Two oil tankers, the MT Front Altair and Kokuka Courageous, were rocked by explosions and fires in the Gulf of Oman near the Strait of Hormuz on June 13.
Sailors were forced to evacuate in the latest incident involving tankers amid rising tensions between the United States and Iran.
The U.S. Navy said it rushed in to assist the damaged vessels, but it didn’t offer an explanation as to what caused the damage to the Kokuka Courageous and MT Front Altair. There were reports, including one from Reuters, that at least one was hit by torpedoes, and the other was hit by a magnetic mine.
Photos showed the Front Altair on fire in the waters of the gulf. A source told Reuters that the explosion may have been caused by a magnetic mine, but Taiwan’s state-owned petrol company told The Telegraph that it was “suspected of being hit by a torpedo,” adding that the ship was on fire.
The Front Altair was “on fire and adrift,” maritime intelligence firm Dryad Global told Sky News. It’s not clear what will happen to it.
Meanwhile, international shipping association BIMCO indicated that both the ships may have been damaged by mines, Sky reported.
Dramatic pics emerging. Vessel still afloat. Worth adding that many shipowners might become reluctant sailing into AG, despite insurance, leading to higher rates in the region. Potential convoy sailing might also reduce #oil #tanker fleet effectiveness $FRO #OOTT #shipping pic.twitter.com/txACLTgAxL
— Joakim Hannisdahl (@JHannisdahl) June 13, 2019
— Johnny Goldsmith (@MirrorJohnny) June 13, 2019
“Following two attacks on member vessels this morning, I am extremely worried about the safety of our crews going through the Strait of Hormuz,” Intertanko chairman Paolo dAmico told Sky.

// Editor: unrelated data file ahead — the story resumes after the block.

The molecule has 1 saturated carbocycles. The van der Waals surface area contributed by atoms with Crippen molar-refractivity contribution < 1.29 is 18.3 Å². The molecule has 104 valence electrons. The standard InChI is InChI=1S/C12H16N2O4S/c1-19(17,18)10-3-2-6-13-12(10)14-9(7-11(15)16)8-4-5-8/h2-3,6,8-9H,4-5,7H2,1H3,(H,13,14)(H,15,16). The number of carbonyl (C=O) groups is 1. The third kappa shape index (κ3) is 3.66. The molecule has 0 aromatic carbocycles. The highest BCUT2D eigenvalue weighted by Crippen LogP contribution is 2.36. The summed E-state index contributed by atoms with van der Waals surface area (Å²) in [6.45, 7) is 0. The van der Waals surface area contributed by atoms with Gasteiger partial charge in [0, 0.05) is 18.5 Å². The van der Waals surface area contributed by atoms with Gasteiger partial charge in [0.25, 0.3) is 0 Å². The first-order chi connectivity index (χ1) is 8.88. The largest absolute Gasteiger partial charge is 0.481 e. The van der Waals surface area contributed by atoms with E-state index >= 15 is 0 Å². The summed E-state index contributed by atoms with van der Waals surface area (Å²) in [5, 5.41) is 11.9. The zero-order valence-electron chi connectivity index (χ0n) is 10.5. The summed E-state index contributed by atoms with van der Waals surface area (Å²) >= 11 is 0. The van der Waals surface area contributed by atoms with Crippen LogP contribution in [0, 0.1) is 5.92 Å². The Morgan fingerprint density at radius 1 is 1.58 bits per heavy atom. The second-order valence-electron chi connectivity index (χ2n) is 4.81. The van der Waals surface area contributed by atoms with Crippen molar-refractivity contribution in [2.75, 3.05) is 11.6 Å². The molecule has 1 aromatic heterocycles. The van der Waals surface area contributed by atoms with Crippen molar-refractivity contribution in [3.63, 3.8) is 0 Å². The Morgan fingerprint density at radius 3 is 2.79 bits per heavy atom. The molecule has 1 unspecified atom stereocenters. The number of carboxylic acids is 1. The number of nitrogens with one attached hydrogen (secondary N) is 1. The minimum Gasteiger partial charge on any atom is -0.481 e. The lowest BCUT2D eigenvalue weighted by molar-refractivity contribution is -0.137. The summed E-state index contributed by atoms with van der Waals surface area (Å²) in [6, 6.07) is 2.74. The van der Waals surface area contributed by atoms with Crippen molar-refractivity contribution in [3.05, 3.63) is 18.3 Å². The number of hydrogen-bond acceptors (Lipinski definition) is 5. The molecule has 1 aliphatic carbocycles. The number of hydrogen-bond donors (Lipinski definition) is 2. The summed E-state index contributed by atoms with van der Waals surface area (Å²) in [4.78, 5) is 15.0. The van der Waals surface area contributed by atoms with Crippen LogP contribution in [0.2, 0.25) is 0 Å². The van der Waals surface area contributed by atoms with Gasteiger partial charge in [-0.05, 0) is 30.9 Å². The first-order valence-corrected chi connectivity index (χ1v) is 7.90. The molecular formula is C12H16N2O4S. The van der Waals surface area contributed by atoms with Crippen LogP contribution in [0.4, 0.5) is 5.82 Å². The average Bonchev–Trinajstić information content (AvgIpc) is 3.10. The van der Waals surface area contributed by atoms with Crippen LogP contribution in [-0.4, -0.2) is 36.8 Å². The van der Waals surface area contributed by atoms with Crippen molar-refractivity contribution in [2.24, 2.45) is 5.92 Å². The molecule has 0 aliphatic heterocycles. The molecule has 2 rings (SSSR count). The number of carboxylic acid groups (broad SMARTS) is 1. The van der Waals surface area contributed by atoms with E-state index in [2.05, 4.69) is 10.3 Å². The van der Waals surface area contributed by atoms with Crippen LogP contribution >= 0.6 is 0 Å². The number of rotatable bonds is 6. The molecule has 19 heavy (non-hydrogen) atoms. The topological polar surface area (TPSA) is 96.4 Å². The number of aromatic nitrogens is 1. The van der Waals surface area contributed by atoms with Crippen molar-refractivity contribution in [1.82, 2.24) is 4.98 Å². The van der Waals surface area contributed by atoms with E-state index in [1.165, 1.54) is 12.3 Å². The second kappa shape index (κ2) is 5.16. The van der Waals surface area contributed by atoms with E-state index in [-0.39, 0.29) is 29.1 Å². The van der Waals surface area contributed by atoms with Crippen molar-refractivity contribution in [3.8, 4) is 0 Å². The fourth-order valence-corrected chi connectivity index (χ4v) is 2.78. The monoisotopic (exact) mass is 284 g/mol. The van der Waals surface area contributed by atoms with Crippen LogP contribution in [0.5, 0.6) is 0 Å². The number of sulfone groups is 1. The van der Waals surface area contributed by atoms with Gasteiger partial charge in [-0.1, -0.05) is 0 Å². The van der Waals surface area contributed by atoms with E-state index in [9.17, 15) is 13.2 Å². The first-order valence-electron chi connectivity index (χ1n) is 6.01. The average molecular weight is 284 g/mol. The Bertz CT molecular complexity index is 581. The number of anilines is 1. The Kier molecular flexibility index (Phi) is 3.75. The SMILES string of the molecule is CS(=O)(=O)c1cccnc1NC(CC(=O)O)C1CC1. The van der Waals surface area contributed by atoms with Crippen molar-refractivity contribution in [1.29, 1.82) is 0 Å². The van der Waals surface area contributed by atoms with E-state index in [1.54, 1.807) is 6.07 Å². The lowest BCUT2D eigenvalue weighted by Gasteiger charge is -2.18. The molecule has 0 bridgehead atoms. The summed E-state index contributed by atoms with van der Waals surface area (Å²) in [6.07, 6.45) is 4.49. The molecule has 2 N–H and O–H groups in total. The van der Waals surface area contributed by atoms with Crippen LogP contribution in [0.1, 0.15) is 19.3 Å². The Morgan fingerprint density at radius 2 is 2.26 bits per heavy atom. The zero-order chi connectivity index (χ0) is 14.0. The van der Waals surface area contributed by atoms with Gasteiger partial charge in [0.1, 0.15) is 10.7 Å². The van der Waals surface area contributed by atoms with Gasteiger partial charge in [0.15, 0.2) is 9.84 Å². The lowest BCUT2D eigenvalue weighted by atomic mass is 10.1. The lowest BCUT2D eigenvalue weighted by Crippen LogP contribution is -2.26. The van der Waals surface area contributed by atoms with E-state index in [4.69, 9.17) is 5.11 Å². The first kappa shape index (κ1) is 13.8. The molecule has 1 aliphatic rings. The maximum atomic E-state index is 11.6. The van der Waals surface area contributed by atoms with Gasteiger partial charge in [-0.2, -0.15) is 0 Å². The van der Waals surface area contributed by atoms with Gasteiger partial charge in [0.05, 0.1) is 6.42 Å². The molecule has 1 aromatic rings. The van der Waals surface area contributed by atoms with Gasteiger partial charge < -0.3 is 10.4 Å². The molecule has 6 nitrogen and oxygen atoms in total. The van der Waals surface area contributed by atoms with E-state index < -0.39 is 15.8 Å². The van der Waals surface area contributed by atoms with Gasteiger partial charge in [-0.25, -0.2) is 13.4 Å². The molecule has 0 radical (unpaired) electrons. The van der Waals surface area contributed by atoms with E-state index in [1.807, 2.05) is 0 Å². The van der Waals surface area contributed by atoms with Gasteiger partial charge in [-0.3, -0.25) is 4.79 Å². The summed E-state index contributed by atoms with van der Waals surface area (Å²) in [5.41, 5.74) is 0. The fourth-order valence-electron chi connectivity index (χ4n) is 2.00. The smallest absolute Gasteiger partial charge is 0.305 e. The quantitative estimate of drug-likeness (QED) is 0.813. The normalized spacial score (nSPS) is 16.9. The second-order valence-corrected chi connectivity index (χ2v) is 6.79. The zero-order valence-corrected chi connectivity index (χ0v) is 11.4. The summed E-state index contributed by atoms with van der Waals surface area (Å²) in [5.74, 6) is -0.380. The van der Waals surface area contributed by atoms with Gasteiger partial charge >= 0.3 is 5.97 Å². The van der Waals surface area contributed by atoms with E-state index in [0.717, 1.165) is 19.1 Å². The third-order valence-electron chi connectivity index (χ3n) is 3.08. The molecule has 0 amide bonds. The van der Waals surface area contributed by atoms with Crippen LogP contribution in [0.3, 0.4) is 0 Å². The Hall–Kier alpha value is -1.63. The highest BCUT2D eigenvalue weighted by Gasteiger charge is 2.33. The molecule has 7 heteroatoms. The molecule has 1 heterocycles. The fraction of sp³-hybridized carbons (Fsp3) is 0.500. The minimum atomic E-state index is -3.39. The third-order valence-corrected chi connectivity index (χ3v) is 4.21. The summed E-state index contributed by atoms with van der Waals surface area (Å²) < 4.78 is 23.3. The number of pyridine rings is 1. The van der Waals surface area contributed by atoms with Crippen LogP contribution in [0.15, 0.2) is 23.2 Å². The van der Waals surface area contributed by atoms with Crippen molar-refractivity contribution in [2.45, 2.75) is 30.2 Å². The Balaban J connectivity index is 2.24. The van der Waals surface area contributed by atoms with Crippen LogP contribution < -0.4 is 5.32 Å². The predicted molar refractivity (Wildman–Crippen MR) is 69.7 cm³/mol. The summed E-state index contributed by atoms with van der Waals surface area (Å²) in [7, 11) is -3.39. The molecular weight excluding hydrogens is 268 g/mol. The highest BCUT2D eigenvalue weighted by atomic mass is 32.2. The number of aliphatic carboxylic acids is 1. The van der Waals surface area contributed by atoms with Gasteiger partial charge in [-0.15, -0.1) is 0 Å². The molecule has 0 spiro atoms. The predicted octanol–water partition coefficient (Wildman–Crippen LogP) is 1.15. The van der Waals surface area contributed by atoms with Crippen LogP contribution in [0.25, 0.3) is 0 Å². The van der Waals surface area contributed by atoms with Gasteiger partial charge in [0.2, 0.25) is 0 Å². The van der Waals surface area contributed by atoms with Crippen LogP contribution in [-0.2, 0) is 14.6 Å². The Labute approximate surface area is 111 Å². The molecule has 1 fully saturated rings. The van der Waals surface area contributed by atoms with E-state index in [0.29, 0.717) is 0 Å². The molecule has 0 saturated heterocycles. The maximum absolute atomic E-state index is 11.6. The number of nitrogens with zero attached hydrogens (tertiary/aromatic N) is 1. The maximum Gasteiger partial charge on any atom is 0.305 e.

He added that about 30 percent “of the world’s (seaborne) crude oil passes through the straits” in the region. “If the waters are becoming unsafe, the supply to the entire western world could be at risk,” he added.
— zerohedge (@zerohedge) June 13, 2019
The Japanese-owned tanker was also abandoned. The firm that chartered the ship said a suspected torpedo hit the vessel.
As a result of the incident, oil prices jumped by about 4 percent.
— Daily Mirror (@DailyMirror) June 13, 2019
A U.S. Navy spokesman also suggested that it was an attack. “We are aware of the reported attack on shipping vessels in the Gulf of Oman. US Naval Forces in the region received two separate distress calls at 6:12 a.m. local (Bahrain) time and a second one at 7:00 a.m. US Navy ships are in the area and are rendering assistance,” the spokesperson said, according to the newspaper.
Meanwhile, an unnamed American defense official told CBS News that it was “highly likely Iran caused these attacks” on Thursday. Iran’s state-run media claimed that Tehran rescued the crew members of the stricken ships, but the official said it was “patently false,” adding that the USS Bainbridge picked up 21 crew members.
— Press TV (@PressTV) June 13, 2019
Iranian state-run PressTV posted footage of the burning tankers.
Iran also issued a statement, suggesting that it wasn’t behind the attacks.
“Iran is concerned by the suspicious events around commercial tankers related to Japan,” Foreign Ministry spokesman Abbas Mousavi was quoted as saying by Bloomberg News. “We see this as going against efforts from within the region and beyond to reduce tensions.”